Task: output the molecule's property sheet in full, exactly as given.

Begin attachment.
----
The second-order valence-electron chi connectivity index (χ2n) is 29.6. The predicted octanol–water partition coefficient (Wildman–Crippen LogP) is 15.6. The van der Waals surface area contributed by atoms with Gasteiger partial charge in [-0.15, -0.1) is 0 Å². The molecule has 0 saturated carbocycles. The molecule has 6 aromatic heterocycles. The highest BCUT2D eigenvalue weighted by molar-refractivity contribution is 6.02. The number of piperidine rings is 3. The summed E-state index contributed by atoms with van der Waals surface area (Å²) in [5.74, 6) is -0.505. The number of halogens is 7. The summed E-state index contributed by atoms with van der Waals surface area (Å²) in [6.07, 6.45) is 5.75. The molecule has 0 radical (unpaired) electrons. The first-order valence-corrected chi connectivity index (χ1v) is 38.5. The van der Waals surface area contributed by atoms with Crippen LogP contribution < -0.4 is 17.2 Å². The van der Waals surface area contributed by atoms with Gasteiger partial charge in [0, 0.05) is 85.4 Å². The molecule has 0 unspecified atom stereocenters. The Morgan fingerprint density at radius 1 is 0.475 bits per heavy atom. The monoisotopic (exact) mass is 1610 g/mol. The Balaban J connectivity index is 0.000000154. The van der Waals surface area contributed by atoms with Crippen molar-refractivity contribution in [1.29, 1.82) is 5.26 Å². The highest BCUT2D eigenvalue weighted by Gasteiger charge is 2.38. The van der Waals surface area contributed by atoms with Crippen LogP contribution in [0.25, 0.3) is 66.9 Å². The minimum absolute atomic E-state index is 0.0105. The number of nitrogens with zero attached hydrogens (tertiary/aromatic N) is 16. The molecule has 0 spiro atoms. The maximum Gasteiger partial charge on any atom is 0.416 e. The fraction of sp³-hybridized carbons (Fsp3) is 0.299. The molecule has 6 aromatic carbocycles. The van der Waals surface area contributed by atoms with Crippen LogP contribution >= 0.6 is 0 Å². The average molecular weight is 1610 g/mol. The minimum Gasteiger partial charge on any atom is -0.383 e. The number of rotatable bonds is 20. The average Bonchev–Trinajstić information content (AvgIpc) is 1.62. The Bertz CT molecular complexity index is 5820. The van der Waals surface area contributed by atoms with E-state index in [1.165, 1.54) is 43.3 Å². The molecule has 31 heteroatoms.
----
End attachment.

The second-order valence-electron chi connectivity index (χ2n) is 29.6. The predicted octanol–water partition coefficient (Wildman–Crippen LogP) is 15.6. The van der Waals surface area contributed by atoms with Gasteiger partial charge in [-0.15, -0.1) is 0 Å². The molecule has 0 saturated carbocycles. The molecule has 6 aromatic heterocycles. The highest BCUT2D eigenvalue weighted by molar-refractivity contribution is 6.02. The number of piperidine rings is 3. The summed E-state index contributed by atoms with van der Waals surface area (Å²) in [5.74, 6) is -0.505. The number of halogens is 7. The summed E-state index contributed by atoms with van der Waals surface area (Å²) in [6.07, 6.45) is 5.75. The molecule has 0 radical (unpaired) electrons. The first-order valence-corrected chi connectivity index (χ1v) is 38.5. The van der Waals surface area contributed by atoms with Crippen LogP contribution < -0.4 is 17.2 Å². The van der Waals surface area contributed by atoms with Gasteiger partial charge in [0, 0.05) is 85.4 Å². The molecule has 0 unspecified atom stereocenters. The Morgan fingerprint density at radius 1 is 0.475 bits per heavy atom. The monoisotopic (exact) mass is 1610 g/mol. The Balaban J connectivity index is 0.000000154. The van der Waals surface area contributed by atoms with Crippen molar-refractivity contribution in [1.29, 1.82) is 5.26 Å². The highest BCUT2D eigenvalue weighted by Gasteiger charge is 2.38. The van der Waals surface area contributed by atoms with Crippen LogP contribution in [0.25, 0.3) is 66.9 Å². The minimum absolute atomic E-state index is 0.0105. The number of nitrogens with zero attached hydrogens (tertiary/aromatic N) is 16. The molecule has 0 spiro atoms. The maximum Gasteiger partial charge on any atom is 0.416 e. The fraction of sp³-hybridized carbons (Fsp3) is 0.299. The molecule has 6 aromatic carbocycles. The van der Waals surface area contributed by atoms with Crippen LogP contribution >= 0.6 is 0 Å². The average molecular weight is 1610 g/mol. The minimum Gasteiger partial charge on any atom is -0.383 e. The number of rotatable bonds is 20. The average Bonchev–Trinajstić information content (AvgIpc) is 1.62. The Bertz CT molecular complexity index is 5820. The van der Waals surface area contributed by atoms with E-state index in [1.165, 1.54) is 43.3 Å². The molecule has 31 heteroatoms.